In my limited experience with triples it seems to me that they are more susceptible to poor shifting if they are not set up as precisely as possible. That means as close to the chainring as possible in the vertical plane. On plane with the chainrings in the horizontal plane and with enough throw in the cable/shifter to ever so slightly overshift when moving to the large chainring. In our troubleshooting most of our issues stemmed from not having the cage exactly parallel to the chainrings. Also note that some rings just shift better than others. I do not particularly care for the FSA rings on out current crank and will eventually swap them for either DA or Ultegra triple rings when I get sick enough of the less than stellar performance.

    As far as saddles go, more miles, more miles, more miles. As long as the sit bones are actually on the saddle and it isn't too wide just ride more miles. I am a big proponent of the Ass-O-Meter (I know it has a real name) that Specialized dealers use to find the proper saddle width.
    "Never use your face as a brake pad" - Jake Watson

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    I suspect you are using sti shifters on you triple.is this correct?
    cheers..........

  12. #12
    Ride it like you stole it WheresWaldo's Avatar
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    Quote Originally Posted by Hopslam View Post
    I suspect you are using sti shifters on you triple.is this correct?
    cheers..........
    Of course I am, but my issue with front shifting is different than with the rear. Rear was always coming out of adjustment, removed the Rocket Adjuster and now it stays in adjustment. Front is just slow shifts, better chainrings will fix it but I need a powertap hub first before I spend more on the tandem.

    Now if your comment was directed to Oosbahnd&Weefay, then I don't know what shifters he is using.
    "Never use your face as a brake pad" - Jake Watson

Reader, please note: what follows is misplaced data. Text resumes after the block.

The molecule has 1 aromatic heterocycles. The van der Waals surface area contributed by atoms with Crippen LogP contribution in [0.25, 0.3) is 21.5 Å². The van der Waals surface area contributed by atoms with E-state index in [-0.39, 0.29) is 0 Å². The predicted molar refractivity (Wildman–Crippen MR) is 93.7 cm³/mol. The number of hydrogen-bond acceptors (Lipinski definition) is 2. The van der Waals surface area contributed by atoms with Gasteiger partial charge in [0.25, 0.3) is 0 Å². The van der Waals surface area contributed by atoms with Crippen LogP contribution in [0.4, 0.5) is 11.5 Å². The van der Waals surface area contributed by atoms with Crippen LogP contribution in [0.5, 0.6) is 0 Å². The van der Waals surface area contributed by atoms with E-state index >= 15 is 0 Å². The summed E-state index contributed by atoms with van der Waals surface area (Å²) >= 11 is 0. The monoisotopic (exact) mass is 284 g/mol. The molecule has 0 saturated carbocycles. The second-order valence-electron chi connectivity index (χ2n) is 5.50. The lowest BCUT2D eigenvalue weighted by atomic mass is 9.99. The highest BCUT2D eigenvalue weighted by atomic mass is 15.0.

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    yup, using sti. And the reason it all pulled apart (asked earlier) was because the adjuster clamped the cable extremely tightly when it collapsed. This meant that to shift there was a LOT more pressure on the levers. It also led to a lot more fiddling around in and out of gears. Abnormally high number of 'shifts'+abnormally high tension= lots of cable stretch=cable trying to unwind at the splitter, and eventually slipping.

    The more I get to know about these FSA chainrings, the faster I think I'll have to/ want to replace them. My single has 105 kit all around, and while not fantastically light, is smooth as butter even when not tuned properly.

  14. #14
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    Re FSA Triples, after a year our FSA rings could not be shifted with Dura Ace FD. Shop spent hours fiddling with it with no luck. It would stay in the middle ring no matter what we tried on the bike. Conclusion, the ramps were shot. Had to replace the rings with Shimano to solve the problem. We had less than 2000 miles on the bike at the time.

  15. #15
    Ride it like you stole it WheresWaldo's Avatar
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    Quote Originally Posted by barry.cohen View Post
    Re FSA Triples, after a year our FSA rings could not be shifted with Dura Ace FD. Shop spent hours fiddling with it with no luck. It would stay in the middle ring no matter what we tried on the bike. Conclusion, the ramps were shot. Had to replace the rings with Shimano to solve the problem. We had less than 2000 miles on the bike at the time.
    That is good to know. We are having a swap meet near my home next week maybe I can pick up some triple rings on the cheap.
    "Never use your face as a brake pad" - Jake Watson

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    This thread hits home for me because I have had the same expereance as ALL have mentioned here in the last 5 yrs . I will not run sti &. Triples again . I do like triples so I will just live out my life with barends ....also the jag adjuster did me wrong too
    Cheers, All
    Last edited by Hopslam; 04-04-10 at 07:11 PM.

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    ya know the more I read of problems with triples